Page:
Part of me likes the notion that 2-3 States could come down to btls. Would be ironic given the best efforts of the obfuscators to make it damn hard to avoid their harvesting skulduggery, by running a million candidates.

  2. From where can one download the full 2010 BTL preferences for TAS? I'd be very interested in seeing them.


      Please share any results you may come up with, I'd be most interested and I suspect Kevin would too!

  3. We had a BTL-sensitive situation in Tasmania in 2004 (win to Family First on calculator, actually a win to the Greens) but it was an absolute sitter to model compared to this one since it was a straight race in two. It was clearly over well before the button was pressed since the Greens only needed a 21% split of BTLs from a wide range of parties.

    Modelling the BTLs is going to be painful this time because a lot of the parties being excluded with significant BTLs have no track record in the state. Likewise for parties receiving them. And it will be necessary to look at one party needing to gain X votes over another out of Y BTLs in a crowded field, not a two party contest. But once the votes are all assigned as ATL/BTL it will be possible to start on this for the two key points in the count. (At least, I hope there are only two!)

    Labor are going to suffer on the pre-polls but none have been counted yet.

    1. Three key points? FF vs SXP, SXP vs ALP, LDP vs PUP!

      Ironic that the BTLs are likely to be so important given micro party apparatchiks went out of their way to nominate so many candidates to increase our % of voting ATL!

    2. Yes and the FF vs SXP key point has an FF vs ALP key point if FF get over it.

      PUP seem to have slipped backwards on the ordinary count again, so even although they did well on absents today they still fell further behind LDP on the calculator. Nothing has gone right for them in the last day and a half. They'd still win on BTLs if the button was pushed right now but I can see that LDP lead blowing out towards 2000 and then it gets really dicey.

      An interesting thing is that the Sex Party did massively better on the day than on postals. Hope I don't flatter myself too much by suspecting my campaign to convince people to not vote ATL for parties that fed Family First (which was everyone except Sex and Pirates) had something to do with that. :)

    3. Perhaps post-election, you can test this theory by looking at the difference in SXP votes in each state by vote type! Throw in 2010 election for a sample size of 12, and you've got a bare minimum reasonable data set.

  4. IN Qld, at the point where HEMP gets excluded (Count 38 on the ABC Calculator) they are fairly close to Fishing & Lifestyle. I don't know if F&L dropping out before HEMP changes the likely outcome much

    1. Hi Andrew, Thanks for your interest in my analysis.

      I have analysed three different possible "nexus points"
      1. Count 37 - does HEMP overtake AFLP?
      2. Count 36 - does PUP get to quota?
      3. Count 35 - does KAP exceed AFLP?

      All 3 make no difference, if we assume 100% ATL votes. The only ways my Monte Carlo simulations find a win for HEMP is if ALP dips below 2 quotas. At the moment, they are above quota by about 0.27%. ALP vote has been dropping recently, but in reality any figure above 28.3% is likely to get ALP over the line, after BTL leakage.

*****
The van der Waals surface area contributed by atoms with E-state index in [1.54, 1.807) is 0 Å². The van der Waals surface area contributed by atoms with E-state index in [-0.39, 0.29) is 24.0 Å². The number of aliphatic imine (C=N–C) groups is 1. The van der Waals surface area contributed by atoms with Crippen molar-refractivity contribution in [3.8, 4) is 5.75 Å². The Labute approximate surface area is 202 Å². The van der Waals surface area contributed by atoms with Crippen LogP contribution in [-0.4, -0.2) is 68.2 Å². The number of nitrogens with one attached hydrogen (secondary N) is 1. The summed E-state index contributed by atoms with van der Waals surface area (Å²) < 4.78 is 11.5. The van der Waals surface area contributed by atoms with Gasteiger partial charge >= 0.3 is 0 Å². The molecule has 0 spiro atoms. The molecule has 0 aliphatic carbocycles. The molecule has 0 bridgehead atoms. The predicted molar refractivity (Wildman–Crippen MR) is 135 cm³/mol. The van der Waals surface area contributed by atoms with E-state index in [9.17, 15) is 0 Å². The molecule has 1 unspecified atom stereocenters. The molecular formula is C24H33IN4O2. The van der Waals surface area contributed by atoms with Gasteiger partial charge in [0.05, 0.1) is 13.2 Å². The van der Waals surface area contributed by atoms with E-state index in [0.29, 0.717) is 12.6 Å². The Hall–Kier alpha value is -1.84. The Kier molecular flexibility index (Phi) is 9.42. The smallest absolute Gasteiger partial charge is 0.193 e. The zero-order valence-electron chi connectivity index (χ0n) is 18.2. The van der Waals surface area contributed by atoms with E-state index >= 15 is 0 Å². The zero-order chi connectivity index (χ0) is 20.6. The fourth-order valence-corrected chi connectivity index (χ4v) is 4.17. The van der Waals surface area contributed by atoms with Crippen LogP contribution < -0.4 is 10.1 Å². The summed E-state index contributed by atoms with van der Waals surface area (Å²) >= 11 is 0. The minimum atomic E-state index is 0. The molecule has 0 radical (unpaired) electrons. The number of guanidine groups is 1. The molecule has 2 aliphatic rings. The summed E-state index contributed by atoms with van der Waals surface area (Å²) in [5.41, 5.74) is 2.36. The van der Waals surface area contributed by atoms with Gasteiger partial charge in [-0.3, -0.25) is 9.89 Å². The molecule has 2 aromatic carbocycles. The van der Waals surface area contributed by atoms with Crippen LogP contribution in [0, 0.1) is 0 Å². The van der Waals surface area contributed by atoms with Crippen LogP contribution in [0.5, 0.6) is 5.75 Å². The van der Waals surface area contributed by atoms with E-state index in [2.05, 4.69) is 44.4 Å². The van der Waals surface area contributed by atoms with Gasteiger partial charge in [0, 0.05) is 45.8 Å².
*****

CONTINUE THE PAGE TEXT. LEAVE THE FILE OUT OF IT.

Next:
5. Re: Andrew Bartlett's comment. My measure is that HEMP needs about 24% BTL leakage on current numbers to overtake AFLP. But it is also likely that PUP passes quota later in the count than currently projected, which will eliminate the GRN's in PUP's favour with the excess going to the LNP.

    In WA, it is extremely unlikely SPORT will pass quota before PUP is excluded (less than 1% BTL leakage) which would mean the GRN being elected 5th on PUP preferences and the bulk of the excess going to the ALP. That puts the ALP is a much stronger position than the calculator would suggest.

    The other thing I'd add, in the booth I voted in (Southbank, Melbourne Ports) they only counted GRN, ALP and LIB bundles and put the rest under informal. If that is a common practice for a first count in the Senate then it will understate the minor party vote by quite a bit.

    1. Russ - re southbank, I have looked at the Melbourne Ports electorate Senate votes. Believe it or not, only Southbank appears to have done this and no other booths in Melb Ports that I have analysed display this happening.

      Re the Qld election, I will look at it tonight.

    2. Russ Re WA: Yes I've noticed the Sports Party may fall below a quota, however all it seems to do is change the order of election, ie Greens get 5th Senate Spot, Sports get 6th Senate spot.

    3. Yes, exactly. I doubt Sport will get to 14.53 where indicated, I'd expect leakage of about 0.3% leaving them just a tad short at count 29 but Sport are most vulnerable at count 11. My update today shows they lead by an estimated 83-166. So if I was a WA PUP scrutineer, I know whose piles of votes I'd be looking at VERY closely!

    4. Note that I didn't say the ALP would win, only that it is much closer than implied by the calculator. Possibly as little as 2000 votes. Postal and pre-poll votes are trending strongly away from PUP, ALP and GRN towards the LNP though, which will ultimately help SPORT get over the line.

      Incidentally, how did you come up with 0.3%? If you model ~10% of non-first-preference votes as BTL (which is typical for minor parties even on big ballots, use ~2% for ALP/LIB/GRN), then randomly redistribute those vote to whoever is left, how does that effect the various counts?

    5. Russ - my rough calc there was 15% x 2% = 0.3%. You're right in that it might be a bit higher, possibly double. My assumption at all "point in time" decisions is to ignore the BTL's, where these are preferences, by multiplying by the estimated BTL%. Only for SA, WA and TAS would BTLs make a difference.

  6. Russ, even if HEMP overtake AFLP, it will likely not change the result of the election. I can only find a path to HEMP winning if ALP falls short of 2 quotas, as explained above.